Adding Solar Panels to Your Home

Solar panels are growing in popularity, and it doesn't look like a trend that will be going away anytime soon.
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Solar panels are growing in popularity, and it doesn't look like a trend that will be going away anytime soon. The cost of solar energy has significantly decreased for a number of reasons: Installation companies are offering affordable options for homeowners, there are various incentives and rebates, and the cost of the actual panels has decreased. Adding solar panels to your home can make your home more green, and it can also significantly reduce your utility bills.

Solar Panel Costs

The cost of solar panels depends on the size and location of your home. On average, the price of panels can be anywhere between $15,000 and $40,000. As mentioned earlier, the price has come down significantly over the years, making this a more viable option for homeowners. While the initial cost may seem steep, the panels actually pay for themselves over time since the use of solar energy can drastically cut the price of your utility bills.

Solar Panels Can Increase Home Value

While the upfront cost of the panels may be a deterrent, solar energy can be a worthwhile investment for a homebuyer looking for a return on the investment down the road. Various studies have shown that homes with green features tend to sell faster and for more money. My clients are increasingly seeking homes with green features (such as solar panels, insulation, LED lighting, tankless water heaters, etc.) because they lower the cost of energy bills.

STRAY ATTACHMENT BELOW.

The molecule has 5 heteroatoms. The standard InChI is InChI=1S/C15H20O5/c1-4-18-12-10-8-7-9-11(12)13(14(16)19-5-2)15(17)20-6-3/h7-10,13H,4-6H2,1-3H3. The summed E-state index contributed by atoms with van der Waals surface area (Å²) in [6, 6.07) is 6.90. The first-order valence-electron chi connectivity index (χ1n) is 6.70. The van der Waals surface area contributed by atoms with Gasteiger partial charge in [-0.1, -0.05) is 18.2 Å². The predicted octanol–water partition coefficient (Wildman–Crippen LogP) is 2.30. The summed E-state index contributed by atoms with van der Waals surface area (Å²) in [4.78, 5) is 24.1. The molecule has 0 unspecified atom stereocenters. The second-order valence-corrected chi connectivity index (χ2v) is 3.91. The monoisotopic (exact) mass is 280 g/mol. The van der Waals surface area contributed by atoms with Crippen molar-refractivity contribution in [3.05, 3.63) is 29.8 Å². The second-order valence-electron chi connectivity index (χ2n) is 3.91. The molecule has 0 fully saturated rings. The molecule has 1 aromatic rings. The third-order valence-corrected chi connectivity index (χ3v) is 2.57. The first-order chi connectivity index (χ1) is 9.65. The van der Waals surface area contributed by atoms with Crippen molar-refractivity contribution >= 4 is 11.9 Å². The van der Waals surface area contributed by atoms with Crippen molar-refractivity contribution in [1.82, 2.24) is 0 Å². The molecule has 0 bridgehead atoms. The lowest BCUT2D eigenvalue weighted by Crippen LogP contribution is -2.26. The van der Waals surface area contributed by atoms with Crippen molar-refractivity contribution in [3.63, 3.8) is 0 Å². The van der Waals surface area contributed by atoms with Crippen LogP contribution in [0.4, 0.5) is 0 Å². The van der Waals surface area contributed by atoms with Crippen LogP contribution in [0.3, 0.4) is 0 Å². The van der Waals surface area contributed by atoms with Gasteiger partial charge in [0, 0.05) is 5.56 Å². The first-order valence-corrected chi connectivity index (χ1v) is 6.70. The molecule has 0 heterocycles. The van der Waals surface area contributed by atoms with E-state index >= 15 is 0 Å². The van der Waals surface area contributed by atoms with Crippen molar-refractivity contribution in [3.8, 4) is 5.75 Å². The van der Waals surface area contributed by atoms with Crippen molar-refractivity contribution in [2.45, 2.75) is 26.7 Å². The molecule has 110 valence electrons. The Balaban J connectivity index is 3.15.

Is Solar Energy Right For Your Home?

To get the process started, talk with a local solar panel company about the possibility of installing panels on your home. The company will assess your eligibility for panels based on the position of your home, the size of your roof and its orientation as well as the amount of shade. Be sure to ask for referrals from friends and family if any of them have installed solar panels.

What to Know Before Installing Solar Panels

The number and size of solar panels you have installed will depend largely on how much electricity your home is using. Before you invest in panels, make sure your home is as efficient as possible: replace lights with LED bulbs, upgrade to energy-efficient appliances, make sure all seals on windows and doors are tight and add insulation. You will also most likely need permission from your local utility company and building department before the installation of any panels. This approval process can take up to a few months, so you'll need to be patient. Depending upon the age of your roof, you may need to maintain or replace at least the portion of the roof where the solar panels will go since it can be costly to remove and then reinstall them if you're in need of a roof replacement.

You will also have the option of buying or leasing the solar panels depending on which company you are working with. There are pros and cons for each option, so be sure to compare the options based on local pricing and incentives, as well as your own financial situation.

Living with Solar Panels

Most companies will monitor your home's energy activity after the panels are installed to make sure they are operating properly. Most of these companies are fairly high tech and will allow you to monitor your system through a smartphone app so you can see how your panels are performing. But what's more, you get to look forward to those dwindling energy bills once those panels are installed!

About Julie Jacobson
2015-04-23-1429807221-4610618-juliejacobson152x154.pngJulie Jacobson is a real estate agent for Redfin and a green home expert. She applies her 18 years of real estate experience while teaching classes and writing articles on green homes and sustainable living. She is also a LEED Green Associate, a Certified Green Real Estate Professional, serves as the vice chair of the San Fernando Valley branch of the U.S. Green Building Council in Los Angeles, and composts in her own backyard. Julie is a graduate of U.C. Berkeley and holds an MBA from the University of Southern California.


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